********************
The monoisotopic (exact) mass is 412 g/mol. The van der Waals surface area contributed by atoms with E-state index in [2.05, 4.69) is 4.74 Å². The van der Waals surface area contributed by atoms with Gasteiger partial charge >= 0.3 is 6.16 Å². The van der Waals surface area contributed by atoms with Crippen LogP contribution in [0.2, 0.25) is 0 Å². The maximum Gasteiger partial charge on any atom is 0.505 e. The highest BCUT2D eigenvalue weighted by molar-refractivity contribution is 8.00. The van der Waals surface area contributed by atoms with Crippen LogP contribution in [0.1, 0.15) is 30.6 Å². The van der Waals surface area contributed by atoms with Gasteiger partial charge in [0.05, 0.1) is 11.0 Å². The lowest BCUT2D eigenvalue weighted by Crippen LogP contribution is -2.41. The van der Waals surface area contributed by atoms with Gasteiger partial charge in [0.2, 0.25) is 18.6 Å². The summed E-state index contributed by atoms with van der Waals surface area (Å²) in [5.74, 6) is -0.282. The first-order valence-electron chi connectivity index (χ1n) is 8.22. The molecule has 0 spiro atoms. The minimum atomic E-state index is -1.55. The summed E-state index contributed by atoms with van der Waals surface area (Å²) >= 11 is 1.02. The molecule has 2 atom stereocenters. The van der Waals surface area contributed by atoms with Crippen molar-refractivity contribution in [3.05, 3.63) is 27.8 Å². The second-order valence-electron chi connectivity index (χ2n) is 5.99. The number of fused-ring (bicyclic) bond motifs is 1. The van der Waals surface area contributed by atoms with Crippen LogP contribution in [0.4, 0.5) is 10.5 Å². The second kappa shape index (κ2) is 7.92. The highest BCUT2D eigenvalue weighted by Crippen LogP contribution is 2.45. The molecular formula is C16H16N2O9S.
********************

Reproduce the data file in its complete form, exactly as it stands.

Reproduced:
The monoisotopic (exact) mass is 412 g/mol. The van der Waals surface area contributed by atoms with E-state index in [2.05, 4.69) is 4.74 Å². The van der Waals surface area contributed by atoms with Gasteiger partial charge >= 0.3 is 6.16 Å². The van der Waals surface area contributed by atoms with Crippen LogP contribution in [0.2, 0.25) is 0 Å². The maximum Gasteiger partial charge on any atom is 0.505 e. The highest BCUT2D eigenvalue weighted by molar-refractivity contribution is 8.00. The van der Waals surface area contributed by atoms with Crippen LogP contribution in [0.1, 0.15) is 30.6 Å². The van der Waals surface area contributed by atoms with Gasteiger partial charge in [0.05, 0.1) is 11.0 Å². The lowest BCUT2D eigenvalue weighted by Crippen LogP contribution is -2.41. The van der Waals surface area contributed by atoms with Gasteiger partial charge in [0.2, 0.25) is 18.6 Å². The summed E-state index contributed by atoms with van der Waals surface area (Å²) in [5.74, 6) is -0.282. The first-order valence-electron chi connectivity index (χ1n) is 8.22. The molecule has 0 spiro atoms. The minimum atomic E-state index is -1.55. The summed E-state index contributed by atoms with van der Waals surface area (Å²) >= 11 is 1.02. The molecule has 2 atom stereocenters. The van der Waals surface area contributed by atoms with Crippen molar-refractivity contribution in [3.05, 3.63) is 27.8 Å². The second-order valence-electron chi connectivity index (χ2n) is 5.99. The number of fused-ring (bicyclic) bond motifs is 1. The van der Waals surface area contributed by atoms with Crippen LogP contribution in [0.4, 0.5) is 10.5 Å². The second kappa shape index (κ2) is 7.92. The highest BCUT2D eigenvalue weighted by Crippen LogP contribution is 2.45. The molecular formula is C16H16N2O9S.